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Six Yogas of Nāropa


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(Tib., nāro chos drug). Common term for six dharmas or doctrines transmitted by the tantric adept Nāropa to the founder of the Kagyü school, Marpa. The Six Yogas have remained an important part of the teachings of the school since its foundation and are standard practice in the three-year, three-month, and three-day retreat undergone by trainee Kagyü lamas. They consist of: (1) Tummo (gtum mo) or ‘heat yoga’, a technique of heating the body by visualizing fire and the sun in the meditator's body; (2) Gyulü (sgyu lus), an illusory or subtle body endowed with the qualities of a Buddha.including the Six Perfections (ṣaḍ-pāramitā); (3) Milam (rmi lam) or ‘dream yoga’, in which the meditator learns to maintain conscious awareness in the dream state; (4) Osal ('od gsal) or ‘clear light’, by which the natural luminosity of emptiness (śūnyatā) is apprehended; (5) Bar-do or ‘intermediate state yoga’ which trains the meditator to withstand the disorienting experiences of the intermediate state between death andrebirth; (6) Phowa ('pho ba) or transference of consciouness, in which the ability to separate the consciousness from the body is attained. Sometimes a seventh yoga is mentioned known as ‘transference’ (grong 'jug), by means of which a meditator can transfer his consciousness into a recently deceased body in the event of premature death. This enables him to continue his meditational practice without the interruption caused by being reborn as a baby.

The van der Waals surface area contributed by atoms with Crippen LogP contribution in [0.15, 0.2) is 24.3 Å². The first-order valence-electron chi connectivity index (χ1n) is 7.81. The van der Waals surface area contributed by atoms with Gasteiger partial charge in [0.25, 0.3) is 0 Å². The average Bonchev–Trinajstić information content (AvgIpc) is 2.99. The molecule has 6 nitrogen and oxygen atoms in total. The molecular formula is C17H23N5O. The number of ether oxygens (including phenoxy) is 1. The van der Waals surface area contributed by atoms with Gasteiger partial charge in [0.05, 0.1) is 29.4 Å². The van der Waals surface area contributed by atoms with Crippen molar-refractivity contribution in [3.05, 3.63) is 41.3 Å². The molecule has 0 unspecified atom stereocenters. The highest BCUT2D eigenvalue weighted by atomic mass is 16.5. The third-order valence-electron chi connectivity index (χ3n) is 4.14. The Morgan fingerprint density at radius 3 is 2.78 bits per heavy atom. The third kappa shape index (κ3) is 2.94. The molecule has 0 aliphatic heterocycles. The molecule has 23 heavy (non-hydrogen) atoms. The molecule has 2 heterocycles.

(1) Tummo (gtum mo) or ‘heat yoga’, a technique of heating the body by visualizing fire and the sun in the meditator's body; (2) Gyulü (sgyu lus), an illusory or subtle body endowed with the qualities of a Buddha.including the Six Perfections (ṣaḍ-pāramitā); (3) Milam (rmi lam) or ‘dream yoga’, in which the meditator learns to maintain conscious awareness in the dream state; (4) Osal ('od gsal) or ‘clear light’, by which the natural luminosity of emptiness (śūnyatā) is apprehended; (5) Bar-do or ‘intermediate state yoga’ which trains the meditator to withstand the disorienting experiences of the intermediate state between death andrebirth; (6) Phowa ('pho ba) or transference of consciouness, in which the ability to separate the consciousness from the body is attained.

Subjects: Buddhism.


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